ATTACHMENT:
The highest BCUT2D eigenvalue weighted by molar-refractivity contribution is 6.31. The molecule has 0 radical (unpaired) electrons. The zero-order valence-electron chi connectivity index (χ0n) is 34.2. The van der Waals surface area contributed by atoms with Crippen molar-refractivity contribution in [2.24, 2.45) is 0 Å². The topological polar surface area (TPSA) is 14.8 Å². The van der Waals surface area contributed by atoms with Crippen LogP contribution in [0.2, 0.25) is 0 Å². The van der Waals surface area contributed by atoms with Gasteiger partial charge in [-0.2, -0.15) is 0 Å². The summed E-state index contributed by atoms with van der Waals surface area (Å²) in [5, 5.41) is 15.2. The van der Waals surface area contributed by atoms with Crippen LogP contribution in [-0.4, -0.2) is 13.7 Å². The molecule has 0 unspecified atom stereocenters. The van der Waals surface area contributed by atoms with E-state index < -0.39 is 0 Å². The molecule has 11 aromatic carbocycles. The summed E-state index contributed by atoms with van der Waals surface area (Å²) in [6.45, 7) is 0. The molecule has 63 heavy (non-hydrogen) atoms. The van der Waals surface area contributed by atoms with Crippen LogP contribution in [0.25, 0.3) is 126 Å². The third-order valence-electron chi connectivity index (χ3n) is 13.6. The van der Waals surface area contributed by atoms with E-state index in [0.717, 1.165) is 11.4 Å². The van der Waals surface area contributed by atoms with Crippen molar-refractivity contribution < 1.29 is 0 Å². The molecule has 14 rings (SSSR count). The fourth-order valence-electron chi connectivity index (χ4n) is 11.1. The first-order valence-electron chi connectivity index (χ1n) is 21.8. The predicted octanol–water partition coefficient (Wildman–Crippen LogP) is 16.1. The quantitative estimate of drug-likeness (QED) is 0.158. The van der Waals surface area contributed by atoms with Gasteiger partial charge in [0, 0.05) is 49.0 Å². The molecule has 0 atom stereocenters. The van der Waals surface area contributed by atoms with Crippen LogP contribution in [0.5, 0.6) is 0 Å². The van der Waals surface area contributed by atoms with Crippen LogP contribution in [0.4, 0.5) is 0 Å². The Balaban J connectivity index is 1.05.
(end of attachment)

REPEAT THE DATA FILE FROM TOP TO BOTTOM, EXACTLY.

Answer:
The highest BCUT2D eigenvalue weighted by molar-refractivity contribution is 6.31. The molecule has 0 radical (unpaired) electrons. The zero-order valence-electron chi connectivity index (χ0n) is 34.2. The van der Waals surface area contributed by atoms with Crippen molar-refractivity contribution in [2.24, 2.45) is 0 Å². The topological polar surface area (TPSA) is 14.8 Å². The van der Waals surface area contributed by atoms with Crippen LogP contribution in [0.2, 0.25) is 0 Å². The van der Waals surface area contributed by atoms with Gasteiger partial charge in [-0.2, -0.15) is 0 Å². The summed E-state index contributed by atoms with van der Waals surface area (Å²) in [5, 5.41) is 15.2. The van der Waals surface area contributed by atoms with Crippen LogP contribution in [-0.4, -0.2) is 13.7 Å². The molecule has 0 unspecified atom stereocenters. The van der Waals surface area contributed by atoms with E-state index < -0.39 is 0 Å². The molecule has 11 aromatic carbocycles. The summed E-state index contributed by atoms with van der Waals surface area (Å²) in [6.45, 7) is 0. The molecule has 63 heavy (non-hydrogen) atoms. The van der Waals surface area contributed by atoms with Crippen LogP contribution in [0.25, 0.3) is 126 Å². The third-order valence-electron chi connectivity index (χ3n) is 13.6. The van der Waals surface area contributed by atoms with E-state index in [0.717, 1.165) is 11.4 Å². The van der Waals surface area contributed by atoms with Crippen molar-refractivity contribution < 1.29 is 0 Å². The molecule has 14 rings (SSSR count). The fourth-order valence-electron chi connectivity index (χ4n) is 11.1. The first-order valence-electron chi connectivity index (χ1n) is 21.8. The predicted octanol–water partition coefficient (Wildman–Crippen LogP) is 16.1. The quantitative estimate of drug-likeness (QED) is 0.158. The van der Waals surface area contributed by atoms with Gasteiger partial charge in [0, 0.05) is 49.0 Å². The molecule has 0 atom stereocenters. The van der Waals surface area contributed by atoms with Crippen LogP contribution in [0.5, 0.6) is 0 Å². The van der Waals surface area contributed by atoms with Crippen LogP contribution in [0.4, 0.5) is 0 Å². The Balaban J connectivity index is 1.05.